for x1 , . . . , xk , y1 , . . . , yk ∈ V . The corresponding linear map

k k

V ’ ι( V )—

h§k :

is k h under the canonical isomorphism k (ι V — ) ’ ι ( k

ˆ ∼

V )— which maps ι •1 §

’

· · · § ι •k to ι ψ where ψ ∈ ( k V )— is de¬ned by

ψ(x1 § · · · § xk ) = det •i (xj ) ,

1¤i,j¤k

for •1 , . . . , •k ∈ V — and x1 , . . . , xk ∈ V . Therefore, h§k is nonsingular if h is

nonsingular.

k

We will describe the adjoint involution σh§k on EndF ( V ) in a way which

generalizes to the »k -th power of an arbitrary central simple F -algebra with invo-

lution.

k

We ¬rst observe that if : V —k ’ V is the canonical epimorphism and

—k —k

sk : V ’V is the endomorphism considered in §??:

sk (v1 — · · · — vk ) = sgn(π)vπ’1 (1) — · · · — vπ’1 (k) ,

π∈Sk

then for all u, v ∈ V —k we have

h—k sk (u), v = h§k (u), (v) = h—k u, sk (v) .

(10.19)

15 By convention, a hermitian form with respect to IdF is a symmetric bilinear form.

124 II. INVARIANTS OF INVOLUTIONS

—k

In particular, it follows that σh (sk ) = sk .

(10.20) De¬nition. Let A be a central simple F -algebra with an involution σ

such that σ(x) = ι(x) for all x ∈ F . Recall from (??) that for k = 2, . . . , deg A,

»k A = EndA—k (A—k sk ).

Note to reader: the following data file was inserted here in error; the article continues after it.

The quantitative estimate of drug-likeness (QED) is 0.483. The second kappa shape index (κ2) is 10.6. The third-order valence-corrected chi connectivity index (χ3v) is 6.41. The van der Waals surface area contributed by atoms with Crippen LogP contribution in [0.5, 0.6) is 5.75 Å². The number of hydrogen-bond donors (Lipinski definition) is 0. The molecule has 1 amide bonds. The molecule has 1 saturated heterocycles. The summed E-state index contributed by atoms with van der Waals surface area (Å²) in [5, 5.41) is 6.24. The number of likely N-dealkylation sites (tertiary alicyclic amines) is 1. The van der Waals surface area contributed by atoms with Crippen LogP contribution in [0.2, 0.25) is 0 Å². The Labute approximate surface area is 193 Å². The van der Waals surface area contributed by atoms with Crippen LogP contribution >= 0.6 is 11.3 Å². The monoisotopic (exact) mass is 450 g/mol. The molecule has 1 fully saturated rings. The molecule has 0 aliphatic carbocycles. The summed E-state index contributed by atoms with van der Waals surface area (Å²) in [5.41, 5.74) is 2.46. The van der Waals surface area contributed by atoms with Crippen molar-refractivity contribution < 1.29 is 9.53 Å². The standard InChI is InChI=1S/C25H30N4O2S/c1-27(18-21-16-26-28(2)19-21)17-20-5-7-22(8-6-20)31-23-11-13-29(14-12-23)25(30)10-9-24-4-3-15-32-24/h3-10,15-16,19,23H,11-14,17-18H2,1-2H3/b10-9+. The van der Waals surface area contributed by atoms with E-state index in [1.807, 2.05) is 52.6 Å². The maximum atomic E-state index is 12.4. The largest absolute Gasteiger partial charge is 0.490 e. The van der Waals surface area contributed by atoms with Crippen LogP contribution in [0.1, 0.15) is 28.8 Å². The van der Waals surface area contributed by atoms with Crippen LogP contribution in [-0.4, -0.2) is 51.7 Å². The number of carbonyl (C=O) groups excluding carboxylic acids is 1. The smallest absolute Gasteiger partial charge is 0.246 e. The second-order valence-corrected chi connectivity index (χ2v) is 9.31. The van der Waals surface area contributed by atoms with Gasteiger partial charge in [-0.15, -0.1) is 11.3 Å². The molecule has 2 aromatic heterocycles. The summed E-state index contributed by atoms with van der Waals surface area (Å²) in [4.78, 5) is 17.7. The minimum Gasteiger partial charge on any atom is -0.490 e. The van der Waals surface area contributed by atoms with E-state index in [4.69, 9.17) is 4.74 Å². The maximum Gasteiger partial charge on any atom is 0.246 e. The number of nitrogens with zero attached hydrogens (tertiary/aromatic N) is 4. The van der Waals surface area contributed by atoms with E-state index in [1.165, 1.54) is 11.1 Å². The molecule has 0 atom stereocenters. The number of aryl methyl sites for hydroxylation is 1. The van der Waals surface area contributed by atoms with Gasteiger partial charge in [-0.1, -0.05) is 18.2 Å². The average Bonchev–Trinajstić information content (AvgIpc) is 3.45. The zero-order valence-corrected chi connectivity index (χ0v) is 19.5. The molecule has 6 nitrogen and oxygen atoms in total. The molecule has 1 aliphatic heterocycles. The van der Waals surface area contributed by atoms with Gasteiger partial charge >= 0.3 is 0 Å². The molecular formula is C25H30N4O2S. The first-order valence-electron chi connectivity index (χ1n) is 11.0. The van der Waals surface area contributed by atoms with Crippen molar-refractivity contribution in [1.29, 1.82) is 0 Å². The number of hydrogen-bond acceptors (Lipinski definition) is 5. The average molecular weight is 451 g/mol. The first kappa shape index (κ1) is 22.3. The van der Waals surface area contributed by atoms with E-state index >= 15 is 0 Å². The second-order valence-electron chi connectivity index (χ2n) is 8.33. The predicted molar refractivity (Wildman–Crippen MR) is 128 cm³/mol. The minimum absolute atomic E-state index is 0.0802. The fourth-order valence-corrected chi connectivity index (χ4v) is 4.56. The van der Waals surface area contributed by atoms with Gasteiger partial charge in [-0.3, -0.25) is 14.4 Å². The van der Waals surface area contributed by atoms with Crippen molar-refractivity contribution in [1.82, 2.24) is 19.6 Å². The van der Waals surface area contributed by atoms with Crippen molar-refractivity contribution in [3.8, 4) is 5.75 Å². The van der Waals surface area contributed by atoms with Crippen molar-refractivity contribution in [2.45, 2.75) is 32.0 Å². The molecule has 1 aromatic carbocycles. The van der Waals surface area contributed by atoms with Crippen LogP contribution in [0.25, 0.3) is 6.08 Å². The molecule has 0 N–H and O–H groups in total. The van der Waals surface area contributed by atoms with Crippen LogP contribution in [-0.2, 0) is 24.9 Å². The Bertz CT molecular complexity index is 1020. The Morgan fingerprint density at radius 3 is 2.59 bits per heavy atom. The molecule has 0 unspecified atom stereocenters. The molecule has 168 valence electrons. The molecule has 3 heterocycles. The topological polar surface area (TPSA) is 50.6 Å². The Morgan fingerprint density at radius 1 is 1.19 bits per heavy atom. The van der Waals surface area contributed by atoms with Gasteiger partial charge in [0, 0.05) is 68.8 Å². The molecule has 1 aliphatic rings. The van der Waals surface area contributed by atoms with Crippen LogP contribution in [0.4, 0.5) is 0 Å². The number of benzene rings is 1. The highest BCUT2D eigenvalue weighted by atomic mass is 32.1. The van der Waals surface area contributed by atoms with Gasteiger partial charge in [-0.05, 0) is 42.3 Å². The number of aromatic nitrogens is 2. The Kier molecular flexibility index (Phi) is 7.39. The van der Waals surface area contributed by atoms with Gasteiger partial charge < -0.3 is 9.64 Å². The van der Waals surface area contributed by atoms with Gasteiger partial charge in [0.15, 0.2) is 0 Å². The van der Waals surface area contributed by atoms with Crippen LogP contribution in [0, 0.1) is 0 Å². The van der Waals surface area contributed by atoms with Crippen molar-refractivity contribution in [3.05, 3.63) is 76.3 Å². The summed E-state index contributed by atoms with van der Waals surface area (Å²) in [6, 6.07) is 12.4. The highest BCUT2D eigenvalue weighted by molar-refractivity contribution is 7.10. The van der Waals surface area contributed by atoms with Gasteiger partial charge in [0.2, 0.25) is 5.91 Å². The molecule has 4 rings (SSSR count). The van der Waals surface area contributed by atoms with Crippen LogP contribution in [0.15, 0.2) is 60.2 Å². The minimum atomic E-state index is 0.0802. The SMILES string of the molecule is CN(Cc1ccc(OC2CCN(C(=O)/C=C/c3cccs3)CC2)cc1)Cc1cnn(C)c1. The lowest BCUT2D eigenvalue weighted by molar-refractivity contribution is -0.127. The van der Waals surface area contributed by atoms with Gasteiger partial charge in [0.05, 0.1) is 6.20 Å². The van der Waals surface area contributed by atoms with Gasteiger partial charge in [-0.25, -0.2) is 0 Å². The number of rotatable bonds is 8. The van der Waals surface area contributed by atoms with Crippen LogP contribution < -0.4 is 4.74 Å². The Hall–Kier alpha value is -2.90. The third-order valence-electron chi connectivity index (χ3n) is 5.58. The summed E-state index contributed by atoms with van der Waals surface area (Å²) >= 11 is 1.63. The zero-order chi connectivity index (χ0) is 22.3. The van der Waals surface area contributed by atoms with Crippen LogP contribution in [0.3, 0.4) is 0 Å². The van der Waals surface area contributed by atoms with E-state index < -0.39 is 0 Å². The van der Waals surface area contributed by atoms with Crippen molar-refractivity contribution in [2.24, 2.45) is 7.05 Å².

According to (??), every f ∈ »k A has the form f = ρ(usk ) for some u ∈ A—k , i.e.,

there exists u ∈ A—k such that

xf = xusk for x ∈ A—k sk .

We then de¬ne σ §k (f ) = ρ σ —k (u)sk , i.e.,

§k

xσ (f )

= xσ —k (u)sk for x ∈ A—k sk .

To check that the de¬nition of σ §k (f ) does not depend on the choice of u, observe

¬rst that if f = ρ(usk ) = ρ(u sk ), then

sf = sk usk = sk u sk .

k

By applying σ —k to both sides of this equation, and taking into account the fact

that sk is symmetric under σ —k (see (??)), we obtain

sk σ —k (u)sk = sk σ —k (u )sk .

Since every x ∈ A—k sk has the form x = ysk for some y ∈ A—k , it follows that

xσ —k (u)sk = ysk σ —k (u)sk = ysk σ —k (u )sk = xσ —k (u )sk .

This shows that σ §k (f ) is well-de¬ned. Since σ(x) = ι(x) for all x ∈ F , it is easily

veri¬ed that σ §k also restricts to ι on F .

1

A = A and we set σ §1 = σ.

For k = 1, we have

(10.21) Proposition. If A = EndF (V ) and σ = σh is the adjoint involution

with respect to some nonsingular hermitian form h on V , then under the canonical

isomorphism »k A = EndF ( k V ), the involution σ §k is the adjoint involution with

k

respect to the hermitian form h§k on V.

Proof : Recall the canonical isomorphism of (??):

k k